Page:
Below are synopses of actual Beta Breakers automation engagements. In each synopsis however, customer and/or product identities have been scrubbed in order to protect Non-disclosure agreements.
Case Study #1 – Android Application Acceptance Test Suite
The Android Acceptance Test Suite covers all essential regression features and provides timely feedback and reporting to Android Application developers and QA. This suite is easily run within the CI process or in QA by pulling the most recent HockeyApp build on which to test. By providing constant feedback to QA and reporting regression bugs, the suite saves hours of QA testing per run and allows manual testers to focus on tighter feedback cycles for brand new features. Test results are provided via Cucumber Reports with attached debug information such as custom exception messages, screenshots at the time of the error, and a snapshot of the page XML. Reporting features useful metrics in addition to results, such as percentage of features passed, features failed, skipped, and pending implementation. Utilizing Selenium/Appium, we leverage a single codebase against Google Android and Amazon Fire OS mobile operating systems. No third party vendors were involved. The Beta Breakers team consisted of one full-time QE resource with occasional augmented and collaborative support from other Beta Breakers QE staff. The completed automation suite was delivered on time and was very well accepted.
Case Study #2 – API Acceptance Test Suite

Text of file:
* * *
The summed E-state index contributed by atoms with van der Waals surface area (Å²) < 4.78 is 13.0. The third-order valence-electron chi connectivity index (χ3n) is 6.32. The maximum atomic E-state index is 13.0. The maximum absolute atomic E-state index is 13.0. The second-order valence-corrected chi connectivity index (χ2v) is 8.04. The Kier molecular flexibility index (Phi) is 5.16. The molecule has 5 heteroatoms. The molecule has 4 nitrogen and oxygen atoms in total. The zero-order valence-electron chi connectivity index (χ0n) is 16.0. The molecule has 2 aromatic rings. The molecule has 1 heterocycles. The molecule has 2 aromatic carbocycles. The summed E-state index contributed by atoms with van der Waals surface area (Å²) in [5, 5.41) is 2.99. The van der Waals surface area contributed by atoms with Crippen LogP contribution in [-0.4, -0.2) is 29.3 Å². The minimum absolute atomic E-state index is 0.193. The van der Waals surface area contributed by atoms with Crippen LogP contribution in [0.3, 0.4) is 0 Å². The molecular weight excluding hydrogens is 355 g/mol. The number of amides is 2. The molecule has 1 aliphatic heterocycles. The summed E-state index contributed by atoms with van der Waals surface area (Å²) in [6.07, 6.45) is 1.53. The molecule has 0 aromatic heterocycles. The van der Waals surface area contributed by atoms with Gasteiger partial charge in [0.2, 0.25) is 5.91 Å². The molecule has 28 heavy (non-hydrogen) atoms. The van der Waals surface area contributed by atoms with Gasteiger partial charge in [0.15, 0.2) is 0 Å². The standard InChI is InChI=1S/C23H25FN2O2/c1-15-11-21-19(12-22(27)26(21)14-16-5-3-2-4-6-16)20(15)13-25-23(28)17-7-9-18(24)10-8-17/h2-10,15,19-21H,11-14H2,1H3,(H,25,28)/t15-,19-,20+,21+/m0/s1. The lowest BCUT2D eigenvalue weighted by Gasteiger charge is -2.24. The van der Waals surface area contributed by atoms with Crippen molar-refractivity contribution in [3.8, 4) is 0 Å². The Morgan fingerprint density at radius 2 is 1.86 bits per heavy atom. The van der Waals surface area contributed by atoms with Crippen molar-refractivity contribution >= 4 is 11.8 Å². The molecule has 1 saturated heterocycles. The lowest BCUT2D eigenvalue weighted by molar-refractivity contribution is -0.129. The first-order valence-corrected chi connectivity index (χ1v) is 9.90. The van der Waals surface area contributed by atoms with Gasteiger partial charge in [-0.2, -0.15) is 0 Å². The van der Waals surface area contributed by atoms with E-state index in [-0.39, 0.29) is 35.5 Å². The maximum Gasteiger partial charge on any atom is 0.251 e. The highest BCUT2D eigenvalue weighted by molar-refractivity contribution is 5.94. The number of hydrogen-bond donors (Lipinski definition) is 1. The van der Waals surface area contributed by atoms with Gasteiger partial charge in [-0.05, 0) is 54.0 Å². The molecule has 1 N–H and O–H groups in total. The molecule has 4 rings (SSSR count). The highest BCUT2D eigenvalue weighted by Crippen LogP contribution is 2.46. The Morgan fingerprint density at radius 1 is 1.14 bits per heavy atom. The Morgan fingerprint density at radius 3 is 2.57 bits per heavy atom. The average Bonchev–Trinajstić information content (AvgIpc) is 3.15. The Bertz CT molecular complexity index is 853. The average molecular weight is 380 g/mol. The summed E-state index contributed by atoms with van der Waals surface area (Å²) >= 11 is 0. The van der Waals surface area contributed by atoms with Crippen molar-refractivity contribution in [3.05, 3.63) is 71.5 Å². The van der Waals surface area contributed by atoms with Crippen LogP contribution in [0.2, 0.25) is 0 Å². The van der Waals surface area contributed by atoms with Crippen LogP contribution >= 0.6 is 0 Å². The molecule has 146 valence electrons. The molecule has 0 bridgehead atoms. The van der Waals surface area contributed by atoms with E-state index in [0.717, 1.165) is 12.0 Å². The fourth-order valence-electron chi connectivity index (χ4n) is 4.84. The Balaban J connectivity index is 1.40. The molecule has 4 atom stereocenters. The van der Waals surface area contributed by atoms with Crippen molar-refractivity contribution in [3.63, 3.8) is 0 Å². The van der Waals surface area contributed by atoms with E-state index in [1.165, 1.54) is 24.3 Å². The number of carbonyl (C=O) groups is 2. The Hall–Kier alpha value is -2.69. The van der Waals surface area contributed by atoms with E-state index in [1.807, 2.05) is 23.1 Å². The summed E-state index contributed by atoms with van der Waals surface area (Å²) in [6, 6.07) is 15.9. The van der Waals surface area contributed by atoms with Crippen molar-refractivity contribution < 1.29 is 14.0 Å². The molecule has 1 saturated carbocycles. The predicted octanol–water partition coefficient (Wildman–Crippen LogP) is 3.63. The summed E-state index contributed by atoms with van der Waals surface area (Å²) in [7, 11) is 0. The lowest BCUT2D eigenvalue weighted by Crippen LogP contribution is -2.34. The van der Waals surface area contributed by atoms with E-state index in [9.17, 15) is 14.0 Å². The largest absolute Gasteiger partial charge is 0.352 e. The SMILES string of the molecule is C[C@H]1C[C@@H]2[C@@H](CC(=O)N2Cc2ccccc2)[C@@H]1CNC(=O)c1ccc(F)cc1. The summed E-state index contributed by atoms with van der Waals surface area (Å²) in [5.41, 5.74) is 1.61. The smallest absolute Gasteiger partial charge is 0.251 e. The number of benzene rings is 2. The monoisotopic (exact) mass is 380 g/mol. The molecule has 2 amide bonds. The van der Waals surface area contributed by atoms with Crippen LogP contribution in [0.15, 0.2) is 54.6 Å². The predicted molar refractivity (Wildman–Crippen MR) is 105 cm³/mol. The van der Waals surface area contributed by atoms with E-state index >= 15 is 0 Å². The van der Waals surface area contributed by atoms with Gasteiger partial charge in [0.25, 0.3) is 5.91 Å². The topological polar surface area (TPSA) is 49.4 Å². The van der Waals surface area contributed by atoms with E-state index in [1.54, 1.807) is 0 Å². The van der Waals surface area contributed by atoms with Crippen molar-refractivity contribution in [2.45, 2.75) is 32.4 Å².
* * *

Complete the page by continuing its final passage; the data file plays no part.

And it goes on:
The API Acceptance Test Suite covers all of the exposed endpoints in the customer’s backend API. The test cases are written from the perspective of user stories as opposed to merely unit testing the endpoints. In addition to the backend API, the test suite leverages other dependent APIs. In order to easily facilitate the testing requirements of the Mosaic development team, an HTTP Client was designed and developed for testing REST and REST-like APIs. It currently resides in a Nexus repository and is used by other teams. The Test Suite is fully integrated into the API’s Continuous Integration pipeline on Jenkins. In addition to testing new builds at every deployment, the test suite runs twice a day on a timer. The test suite is configured to accept environmental variables as testing arguments allowing multiple Jenkins jobs to leverage the same test suite while testing multiple environments and features. The Jenkins jobs are configured to conditionally notify the development team of test failures based on the urgency around the features. Developers are notified via email and slack notifications. Test results are stored and displayed on the Jenkins job via the Jenkins Cucumber-JVM plugin. In addition to displaying feature coverage and test results, the reports contain step-by-step user flows with detailed drop downs. These step drop downs convert the HTTP requests made by the test suite into curl commands that the reader can copy and paste directly into their terminal. The reports also contain the REST responses (in this case JSON responses) that were returned via each API call. This approach allows for a high level look at Behavior Driven reports while still allowing readers of the reports to zoom to a lower level view of the flows and what may have gone wrong. This approach also allows many hours of manual QA to be replaced by automation, as well as supplemented by automation. The look and feel of the reports are perfect for giving management a high level look at the quality engineering product velocity while also maintaining low level use for developers and manual QA alike. Baked into the API test suite is a series of tests specifically for monitoring the status of various user-facing processes and service health checks. These test results are sent to an InfluxDB instance where they are read and displayed on another customer product, the “Quality Monitoring Dashboard”. Again, no third party vendors were involved. The Beta Breakers team consisted of two full-time QE resources with occasional augmented and collaborative support from other Beta Breakers QE staff. The completed automation suite was delivered on time and was very well accepted.